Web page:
‘It’s not safe at all’: Neighbors look for answers while abandoned home deemed unsafe still stands

A small neighborhood in Horry County is calling on officials to tear down an abandoned home deemed unsafe after nearly three years of asking for help.
Published: Feb. 2, 2023 at 11:21 AM EST|Updated: Feb. 2, 2023 at 10:47 PM EST
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HORRY COUNTY, S.C. (WMBF) - A small neighborhood in Horry County is calling on officials to tear down an abandoned home deemed unsafe after nearly three years of asking for help.

When James Baber sits on his porch and looks to his right, he sees his quaint neighborhood; however, to his left is an overgrown property he said is falling apart.

“It’s an eyesore for the whole community. I mean the whole place just needs to be cleaned up. I don’t know if it’s even repairable anymore. If that’s the case, then it just needs to be torn down and removed to where it blends in with the rest of the community,” said Baber.

However, blending in with the community is not Baber’s only issue.

He said, the overgrowth of the property has led to snakes, and environmental problems, children go onto the property, and drug users have been caught in the abandoned home.

“We’ve had problems with people stopping here drug-related. I used to try and call the police to get them to come. We had one deputy that came here and went to look on the porch, and when he did, he almost fell through the floor going up to the porch. So, it’s not safe at all,” said Baber.

Baber first filed a complaint with Horry County Code Enforcement in 2020 and got other neighbors like Scott Whiteford to do the same.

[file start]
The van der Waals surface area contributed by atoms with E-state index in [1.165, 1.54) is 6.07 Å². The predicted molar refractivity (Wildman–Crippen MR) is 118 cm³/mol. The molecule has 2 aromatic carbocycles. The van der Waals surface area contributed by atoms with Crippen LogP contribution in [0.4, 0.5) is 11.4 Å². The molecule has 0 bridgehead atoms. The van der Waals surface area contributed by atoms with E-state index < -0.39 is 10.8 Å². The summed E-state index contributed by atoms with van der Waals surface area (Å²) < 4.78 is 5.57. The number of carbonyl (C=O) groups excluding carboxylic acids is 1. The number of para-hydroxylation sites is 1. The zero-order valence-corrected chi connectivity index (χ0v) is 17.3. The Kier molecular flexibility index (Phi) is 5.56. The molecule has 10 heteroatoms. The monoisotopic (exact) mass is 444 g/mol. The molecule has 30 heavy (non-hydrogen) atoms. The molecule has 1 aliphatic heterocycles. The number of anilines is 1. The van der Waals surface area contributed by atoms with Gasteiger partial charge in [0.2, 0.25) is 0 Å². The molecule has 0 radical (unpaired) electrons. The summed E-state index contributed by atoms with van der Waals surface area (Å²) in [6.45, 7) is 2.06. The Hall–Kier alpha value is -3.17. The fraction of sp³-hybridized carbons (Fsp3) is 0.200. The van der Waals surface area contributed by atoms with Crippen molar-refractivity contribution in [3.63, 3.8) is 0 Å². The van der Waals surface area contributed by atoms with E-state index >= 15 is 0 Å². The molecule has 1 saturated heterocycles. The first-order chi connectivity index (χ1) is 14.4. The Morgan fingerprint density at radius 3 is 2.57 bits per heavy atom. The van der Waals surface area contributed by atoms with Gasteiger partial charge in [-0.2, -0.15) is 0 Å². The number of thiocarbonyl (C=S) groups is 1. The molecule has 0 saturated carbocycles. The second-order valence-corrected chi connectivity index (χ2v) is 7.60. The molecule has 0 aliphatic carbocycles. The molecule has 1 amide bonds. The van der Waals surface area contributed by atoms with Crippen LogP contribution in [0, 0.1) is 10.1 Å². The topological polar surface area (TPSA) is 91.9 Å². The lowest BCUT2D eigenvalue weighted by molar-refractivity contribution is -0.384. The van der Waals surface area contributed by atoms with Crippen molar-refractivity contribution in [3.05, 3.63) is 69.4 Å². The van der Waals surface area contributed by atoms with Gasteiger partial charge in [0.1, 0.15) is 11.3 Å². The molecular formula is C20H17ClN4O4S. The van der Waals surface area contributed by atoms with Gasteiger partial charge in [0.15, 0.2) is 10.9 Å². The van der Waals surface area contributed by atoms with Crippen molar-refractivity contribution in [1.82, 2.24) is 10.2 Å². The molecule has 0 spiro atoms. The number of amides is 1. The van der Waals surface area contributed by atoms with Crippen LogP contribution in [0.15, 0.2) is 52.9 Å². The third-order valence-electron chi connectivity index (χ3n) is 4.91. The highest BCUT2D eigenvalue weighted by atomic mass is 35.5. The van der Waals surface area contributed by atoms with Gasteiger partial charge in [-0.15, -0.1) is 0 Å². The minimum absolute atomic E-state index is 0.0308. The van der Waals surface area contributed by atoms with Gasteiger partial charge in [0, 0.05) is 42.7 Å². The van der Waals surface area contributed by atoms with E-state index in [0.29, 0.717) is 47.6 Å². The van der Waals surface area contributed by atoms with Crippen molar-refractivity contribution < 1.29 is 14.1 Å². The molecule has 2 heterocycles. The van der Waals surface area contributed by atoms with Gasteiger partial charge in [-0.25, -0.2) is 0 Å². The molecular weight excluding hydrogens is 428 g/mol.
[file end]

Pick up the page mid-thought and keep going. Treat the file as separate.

“For several years now it’s just been dilapidated, falling apart. It’s just a real bad eyesore, and then we have a lot of snake issues now that are coming in without the property being cleaned up,” said Whiteford.

Those complaints prompted code enforcers to come out and deem the property unsafe. An abatement notice was posted on the home in October 2020 according to documents Baber shared with WMBF.

The notice gave the owners 60 days to make repairs or risk having the home torn down.

After years of neighbors filing complaints and making calls, WMBF reached out to Horry County Code Enforcement to find an answer.

The county told WMBF News the Covid-19 pandemic is to blame for the delay. The county said in a statement, in part,

“As a result of covid, non-essential court processes were closed and/or delayed for some time. The County’s unfit dwelling abatement program resumed in the summer of 2022. Horry County is currently working through the log of properties eligible for the abatement program. Before a property can be demolished under the program, there are several due diligence and due process steps which must be undertaken. Such steps include hearings and opportunities for appeal, title searches, among other elements.”

The county said the abandoned home is currently on that list of properties for consideration and potential action.

Cam Crawford, Horry County District 6 Councilman, said he also sent the issue over to the County Administrator on Monday in hopes to get the ball rolling.

He also said if you run into a similar problem, contact Horry County Code Enforcement and your county councilmember as soon as you can.

WMBF will stay in touch with the neighbors and keep you updated.